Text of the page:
“The map is not the territory.” – Alfred Korzibski
On Sept. 9, 2010, a gas transmission pipeline rupture in San Bruno, CA killed eight people and caused extensive property damage.
The subsequent National Transportation Safety Board (NTSB) investigation revealed that some records in the operator’s Geographic Information System (GIS) were inaccurate and potentially affected events leading to the rupture. This spurred the NTSB to issue a call to operators requiring the extensive verification and validation of pipeline records.
The subtext in all this is that regulatory agencies are deeply concerned about industry data management practices. Regulatory scrutiny will only increase as suburban populations expand and the pipeline infrastructure continues to age.
For a data governance professional, the key questions are: 1) How does incorrect data enter the system? 2) Why is critical data sometimes missing? 3) What can be done to rectify the situation?
Herein, we address the first two questions. The second article in the series will tackle the third, and the final article will address fundamental limitations of data governance and predictive modeling in general.
Humans are masters of abstraction. Unlike denizens of the animal kingdom, human interactions with the physical world are filtered through the lens of language. Data modelers extend the process of abstraction, reducing complex real world entities to rows of data in a database. GIS data modelers take abstraction even further, reducing complex real world features to attributed points, lines and polygons on a digital map. For GIS data modelers, the famous Korzibski quote (“The map is not the territory.”) rings especially true.
Pipeline data capture and storage in a GIS is a process of iterative abstraction. Data in the GIS is often distilled from many sources, with one source (often arbitrarily) designated the authoritative primary source. Common practice in initial population of GIS databases for existing pipelines is to collect data from available manually drafted as-built alignment sheets. However, as-built alignment sheets are merely summaries of more detailed information.
At typical alignment sheet scales, much fine detail is absent. Only a limited volume of data can be displayed on an alignment sheet. Data that enters the GIS is only the tip of the pipeline data iceberg; the data iceberg itself is only a representation of the real iceberg that is the pipe in the ground.
Figure 2: Typical pipeline alignment sheet.
Older pipelines complicate matters. The sophisticated computerized inventory management systems we now enjoy did not exist in the 1950s when the San Bruno line was built; the importance of tracking every joint of pipe was unrecognized. For some older systems there simply may be no adequate records of detailed pipe data. This problem is amplified by asset churn. Many older systems have changed hands several times and data can sometimes be lost in these transactions.
Our data travails only begin with as-built data. In some instances, manually drafted as-built alignment sheets are not updated with ongoing repairs. Such alignment sheets do not reflect post-construction pipe changes. A GIS populated from such sheets lacks the prior pipe repair history. Furthermore, even though the GIS is a digital entity, many operators still rely on paper reports for field data capture, so capture of ongoing data updates in the GIS can be costly and time-consuming.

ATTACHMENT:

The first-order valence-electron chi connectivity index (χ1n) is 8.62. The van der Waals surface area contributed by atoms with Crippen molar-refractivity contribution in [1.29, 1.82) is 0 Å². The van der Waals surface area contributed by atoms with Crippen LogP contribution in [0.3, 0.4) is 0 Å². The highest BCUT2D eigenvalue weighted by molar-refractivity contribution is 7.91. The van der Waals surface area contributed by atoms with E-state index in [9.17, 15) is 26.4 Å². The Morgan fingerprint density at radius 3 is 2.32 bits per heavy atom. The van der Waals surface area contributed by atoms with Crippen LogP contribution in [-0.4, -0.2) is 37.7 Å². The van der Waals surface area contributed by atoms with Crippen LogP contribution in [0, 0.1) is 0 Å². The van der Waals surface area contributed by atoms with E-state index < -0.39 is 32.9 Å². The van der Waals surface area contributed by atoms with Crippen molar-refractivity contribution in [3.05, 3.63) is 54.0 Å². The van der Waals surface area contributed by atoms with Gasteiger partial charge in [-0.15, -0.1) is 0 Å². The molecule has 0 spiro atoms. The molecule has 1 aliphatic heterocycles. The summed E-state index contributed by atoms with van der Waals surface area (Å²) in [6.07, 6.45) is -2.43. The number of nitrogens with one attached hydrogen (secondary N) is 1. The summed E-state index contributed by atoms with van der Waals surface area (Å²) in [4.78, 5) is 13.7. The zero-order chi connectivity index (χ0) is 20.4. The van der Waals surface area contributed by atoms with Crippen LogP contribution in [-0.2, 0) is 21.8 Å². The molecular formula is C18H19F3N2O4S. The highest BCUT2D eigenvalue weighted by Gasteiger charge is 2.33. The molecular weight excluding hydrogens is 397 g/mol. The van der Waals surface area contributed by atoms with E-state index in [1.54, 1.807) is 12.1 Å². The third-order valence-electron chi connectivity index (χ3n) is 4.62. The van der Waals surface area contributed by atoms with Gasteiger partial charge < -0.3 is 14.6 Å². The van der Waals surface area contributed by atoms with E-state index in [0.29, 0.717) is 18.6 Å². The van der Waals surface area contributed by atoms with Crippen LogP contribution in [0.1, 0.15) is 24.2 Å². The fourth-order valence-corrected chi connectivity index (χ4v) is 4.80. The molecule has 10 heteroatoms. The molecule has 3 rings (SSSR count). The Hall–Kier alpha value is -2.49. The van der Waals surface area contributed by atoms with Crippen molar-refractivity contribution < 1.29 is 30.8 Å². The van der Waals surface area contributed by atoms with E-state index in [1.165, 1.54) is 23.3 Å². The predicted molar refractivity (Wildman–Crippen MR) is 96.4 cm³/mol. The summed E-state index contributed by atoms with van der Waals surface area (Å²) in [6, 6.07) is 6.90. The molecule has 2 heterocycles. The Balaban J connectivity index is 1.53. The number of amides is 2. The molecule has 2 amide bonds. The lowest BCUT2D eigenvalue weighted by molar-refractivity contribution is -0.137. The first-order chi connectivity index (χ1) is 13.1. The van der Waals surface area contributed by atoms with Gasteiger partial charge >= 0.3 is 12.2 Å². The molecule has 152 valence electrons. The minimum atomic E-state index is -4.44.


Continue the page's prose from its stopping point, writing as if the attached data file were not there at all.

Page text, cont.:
Finally, the data distillation process is error-prone. As data is transcribed, reduced, and summarized, opportunities for error multiply. GIS data conversions are typically performed by the lowest bidder, and the domain expertise of conversion technicians is GIS, not pipeline. Additionally, much forms-based pipeline data has no readily discernable spatial component, yet spatial context is a requirement of the GIS. Even if data attribution is captured flawlessly, spatial location of the data may not be.
Our situation is challenging. By definition, our GIS paints an incomplete picture of the pipeline, and various factors conspire to exacerbate the problem. The process of data capture and distillation is often costly, error-prone and untimely. These challenges may seem unmanageable, but this is where modern data governance comes to our aid.
Data Governance is the marriage of traditional IT data management methods and technologies with modern business process management methodologies. The data capture and distillation process may be treated as a manufacturing process, and fortunately for pipeline operators, decades of manufacturing process management expertise may be brought to bear to improve pipeline data governance.
In the next installment, we’ll apply key lessons from three prominent schools of manufacturing process management to pipeline data governance: 1) Six Sigma, 2) Lean Manufacturing, and 3) Theory of Constraints. Correctly applied, these lessons can improve data governance, minimize data cycle time, and eliminate data defects.
Tracy Thorleifson is a co-founder of Eagle Information Mapping Inc. and has served as vice president since 1994. During his tenure with Eagle he has managed many enterprise Geographic Information System (GIS) implementations, and has overseen the development of much of Eagle’s proprietary GIS technology. He has played an important role in the development of several pipeline industry data models including the Pipeline Open Data Standard (PODS), the ArcGIS Pipeline Data Model (APDM) and PODS Esri Spatial. Thorleifson has been a lecturer at the University of Houston since 2003, teaching advanced GIS courses in the College of Natural Science and Mathematics. Prior to joining Eagle, he worked for 10 years at Shell Oil Co. as an exploration geologist and research manager. Thorleifson received his M.S. in Geology from Arizona State University in 1984.